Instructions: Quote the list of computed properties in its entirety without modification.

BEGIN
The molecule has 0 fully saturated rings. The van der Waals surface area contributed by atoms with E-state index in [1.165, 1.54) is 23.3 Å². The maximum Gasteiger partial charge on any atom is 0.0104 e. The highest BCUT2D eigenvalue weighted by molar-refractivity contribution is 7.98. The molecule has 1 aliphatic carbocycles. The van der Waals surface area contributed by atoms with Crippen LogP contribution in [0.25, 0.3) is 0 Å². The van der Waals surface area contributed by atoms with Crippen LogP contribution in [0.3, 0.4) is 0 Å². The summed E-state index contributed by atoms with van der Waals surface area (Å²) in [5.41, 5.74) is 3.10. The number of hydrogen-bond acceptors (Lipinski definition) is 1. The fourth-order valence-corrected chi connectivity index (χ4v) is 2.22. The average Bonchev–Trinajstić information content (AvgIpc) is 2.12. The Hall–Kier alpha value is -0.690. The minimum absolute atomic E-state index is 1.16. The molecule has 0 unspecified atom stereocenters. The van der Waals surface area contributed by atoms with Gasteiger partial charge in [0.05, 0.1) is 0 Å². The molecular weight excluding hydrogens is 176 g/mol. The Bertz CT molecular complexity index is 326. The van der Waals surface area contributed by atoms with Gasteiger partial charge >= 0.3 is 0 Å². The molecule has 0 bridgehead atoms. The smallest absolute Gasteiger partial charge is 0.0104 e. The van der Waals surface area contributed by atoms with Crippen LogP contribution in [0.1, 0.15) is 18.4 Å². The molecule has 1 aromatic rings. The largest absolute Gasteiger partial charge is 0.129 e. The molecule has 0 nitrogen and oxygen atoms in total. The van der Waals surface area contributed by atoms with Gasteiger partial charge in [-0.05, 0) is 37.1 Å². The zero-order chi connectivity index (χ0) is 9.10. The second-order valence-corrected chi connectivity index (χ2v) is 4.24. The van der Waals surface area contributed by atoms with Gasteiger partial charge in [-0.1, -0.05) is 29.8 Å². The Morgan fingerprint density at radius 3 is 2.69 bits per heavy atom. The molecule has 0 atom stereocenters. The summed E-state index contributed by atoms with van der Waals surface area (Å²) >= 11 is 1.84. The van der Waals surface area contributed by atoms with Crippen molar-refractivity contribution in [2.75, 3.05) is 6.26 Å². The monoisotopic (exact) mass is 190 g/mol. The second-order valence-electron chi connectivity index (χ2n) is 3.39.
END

The molecule has 0 fully saturated rings. The van der Waals surface area contributed by atoms with E-state index in [1.165, 1.54) is 23.3 Å². The maximum Gasteiger partial charge on any atom is 0.0104 e. The highest BCUT2D eigenvalue weighted by molar-refractivity contribution is 7.98. The molecule has 1 aliphatic carbocycles. The van der Waals surface area contributed by atoms with Crippen LogP contribution in [0.25, 0.3) is 0 Å². The van der Waals surface area contributed by atoms with Crippen LogP contribution in [0.3, 0.4) is 0 Å². The summed E-state index contributed by atoms with van der Waals surface area (Å²) in [5.41, 5.74) is 3.10. The number of hydrogen-bond acceptors (Lipinski definition) is 1. The fourth-order valence-corrected chi connectivity index (χ4v) is 2.22. The average Bonchev–Trinajstić information content (AvgIpc) is 2.12. The Hall–Kier alpha value is -0.690. The minimum absolute atomic E-state index is 1.16. The molecule has 0 unspecified atom stereocenters. The van der Waals surface area contributed by atoms with Gasteiger partial charge in [0.05, 0.1) is 0 Å². The molecular weight excluding hydrogens is 176 g/mol. The Bertz CT molecular complexity index is 326. The van der Waals surface area contributed by atoms with Gasteiger partial charge >= 0.3 is 0 Å². The molecule has 0 bridgehead atoms. The smallest absolute Gasteiger partial charge is 0.0104 e. The van der Waals surface area contributed by atoms with Crippen LogP contribution in [0.1, 0.15) is 18.4 Å². The molecule has 1 aromatic rings. The largest absolute Gasteiger partial charge is 0.129 e. The molecule has 0 nitrogen and oxygen atoms in total. The van der Waals surface area contributed by atoms with Gasteiger partial charge in [-0.05, 0) is 37.1 Å². The zero-order chi connectivity index (χ0) is 9.10. The second-order valence-corrected chi connectivity index (χ2v) is 4.24. The van der Waals surface area contributed by atoms with Gasteiger partial charge in [-0.1, -0.05) is 29.8 Å². The Morgan fingerprint density at radius 3 is 2.69 bits per heavy atom. The molecule has 0 atom stereocenters. The summed E-state index contributed by atoms with van der Waals surface area (Å²) >= 11 is 1.84. The van der Waals surface area contributed by atoms with Crippen molar-refractivity contribution in [2.75, 3.05) is 6.26 Å². The monoisotopic (exact) mass is 190 g/mol. The second-order valence-electron chi connectivity index (χ2n) is 3.39.